This summer I’m writing a series of posts about the curriculum of the research process, from the initial idea to the development of a complete draft. This final week, I’m focusing on how to know when it is really time to hit ‘submit’ on your manuscript – and how to get there.
As scholars, we face a serious challenge when communicating our findings to the world. We can get so in our heads about an idealized perfect draft that may never exist that we can leave our manuscripts in limbo while we endlessly tweak and edit and wordsmith them. Editing is not so much a process of transforming the first draft into the idealized perfect version as moving the draft along until it’s good enough to go out. If nothing else, don’t let the perfect be the enemy of the good. Some quick tips to move a draft along are:
- Cut your darlings: The advice my high school literature teacher taught me has stayed with me ever since – at least 20 percent of what we write in a first draft needs to be cut or rewritten. The prose may be beautiful, but it is more important that your work is clearly explained.
- Change the font size and type: If you get stuck on a particular section, changing the font size and type changes the information that your brain is processing. It’s new, and therefore interesting! Don’t bore your own brain!
- Start in a fresh document: If a section is being particularly difficult, open a blank document and copy (never cut) the offending material. Break it into paragraphs and tackle each paragraph. Do the paragraphs flow? Do you repeat yourself? Did you actually explain the concept or are you mentally filling in details? Are you missing transitions? This revision process will destroy the version you started with – and moves it closer to a draft that you can share with others.
I have rarely felt so seen as an academic as with The Good Place’s Chidi Anagonye, a character who spent 18 years working on his ethics manuscript. Another character tells him, “You’re a brilliant guy, Chidi, but you just kept revising and rewriting and adding words to your title. I think you just twisted yourself up into a knot.”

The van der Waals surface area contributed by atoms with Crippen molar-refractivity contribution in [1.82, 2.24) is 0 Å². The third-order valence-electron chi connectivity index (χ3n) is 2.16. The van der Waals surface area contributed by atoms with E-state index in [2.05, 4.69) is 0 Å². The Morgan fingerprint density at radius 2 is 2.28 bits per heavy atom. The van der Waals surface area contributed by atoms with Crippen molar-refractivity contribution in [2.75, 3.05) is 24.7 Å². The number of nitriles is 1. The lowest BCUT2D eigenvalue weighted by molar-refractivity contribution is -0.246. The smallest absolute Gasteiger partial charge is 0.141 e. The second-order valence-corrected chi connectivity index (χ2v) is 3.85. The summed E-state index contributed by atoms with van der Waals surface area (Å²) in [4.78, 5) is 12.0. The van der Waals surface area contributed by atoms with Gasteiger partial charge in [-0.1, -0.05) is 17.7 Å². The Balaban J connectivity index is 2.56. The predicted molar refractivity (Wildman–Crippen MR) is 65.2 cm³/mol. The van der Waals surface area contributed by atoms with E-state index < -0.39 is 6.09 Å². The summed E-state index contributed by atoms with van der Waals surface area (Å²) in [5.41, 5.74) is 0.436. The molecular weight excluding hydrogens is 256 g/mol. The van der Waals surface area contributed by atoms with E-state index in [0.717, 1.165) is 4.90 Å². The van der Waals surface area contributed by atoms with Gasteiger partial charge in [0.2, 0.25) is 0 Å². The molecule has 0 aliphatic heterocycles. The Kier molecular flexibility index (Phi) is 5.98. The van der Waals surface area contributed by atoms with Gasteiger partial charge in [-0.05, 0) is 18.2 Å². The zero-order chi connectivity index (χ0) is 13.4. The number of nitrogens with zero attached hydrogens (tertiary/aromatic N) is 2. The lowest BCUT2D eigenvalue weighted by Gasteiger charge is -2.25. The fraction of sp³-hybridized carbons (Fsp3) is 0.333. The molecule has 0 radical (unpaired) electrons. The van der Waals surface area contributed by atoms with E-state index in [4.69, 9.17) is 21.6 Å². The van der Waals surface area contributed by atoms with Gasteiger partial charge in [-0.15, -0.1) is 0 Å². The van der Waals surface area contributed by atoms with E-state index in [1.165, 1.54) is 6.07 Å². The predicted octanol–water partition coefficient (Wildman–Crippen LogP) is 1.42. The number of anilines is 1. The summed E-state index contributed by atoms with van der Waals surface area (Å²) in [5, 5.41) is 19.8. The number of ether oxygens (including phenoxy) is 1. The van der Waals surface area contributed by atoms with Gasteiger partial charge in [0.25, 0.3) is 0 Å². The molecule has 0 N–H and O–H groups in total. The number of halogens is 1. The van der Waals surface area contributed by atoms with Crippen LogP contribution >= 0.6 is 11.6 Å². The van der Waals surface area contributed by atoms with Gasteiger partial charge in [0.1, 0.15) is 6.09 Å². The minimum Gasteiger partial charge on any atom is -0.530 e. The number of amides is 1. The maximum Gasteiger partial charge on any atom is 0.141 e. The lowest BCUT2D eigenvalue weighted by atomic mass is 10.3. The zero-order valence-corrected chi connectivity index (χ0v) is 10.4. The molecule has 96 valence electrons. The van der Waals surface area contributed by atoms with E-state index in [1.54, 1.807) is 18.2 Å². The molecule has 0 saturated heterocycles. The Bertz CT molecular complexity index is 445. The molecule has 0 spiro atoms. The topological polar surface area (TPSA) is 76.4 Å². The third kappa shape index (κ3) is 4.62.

Just like Chidi, at some point we have to make the decision to send our papers out. Sending papers out is especially important for junior scholars, including job market candidates. “Sending the paper out,” however, doesn’t mean sending it straight to a journal for review. I use the following ladder for sending a paper out, which reduces the stakes of each step into low marginal costs:
- Presenting your work and getting feedback from discussants: This is a first-round step that everyone knows, but it’s worth emphasizing. You also don’t have to wait for conferences to send your papers out to friendly eyes who can give you high-level feedback on whether you are missing an important paragraph or to remind you about the new-new-new difference-in-difference technique that just dropped.
- Ask a trusted senior scholar for comments: This step is a free pass at getting comments from someone who thinks like reviewers in your field without the added cost of a possible desk rejection or rejection after a long-awaited round of reviews.
- Proofreading and copy-editing: Pay for a copy-editor to look over your paper! Even strong writers use copy-editors because once we’ve read and re-written our papers ten times, we no longer see the issues with it. Copy-editors are professionals who are there to help. Job market candidates should definitely hire a copy-editor before sending their job market paper out, because the marginal cost of a copy-editor is the same as it would be before sending it out to a journal but the marginal benefits are much higher.
- Journal submission: Just Do It. At this point, it’s off your desk and you can work on the next paper.
I hope this series on the curriculum of the research process has been helpful this summer, and that you find ways to stay motivated and keep writing. Don’t forget to be kind to yourself – everyone struggles with this process at some point, and it’s more important to learn how to improve than to be perfect from the start. As Jason Mendoza, another great character from The Good Place, reminds us, “Be nicer to yourself.”
And happy writing!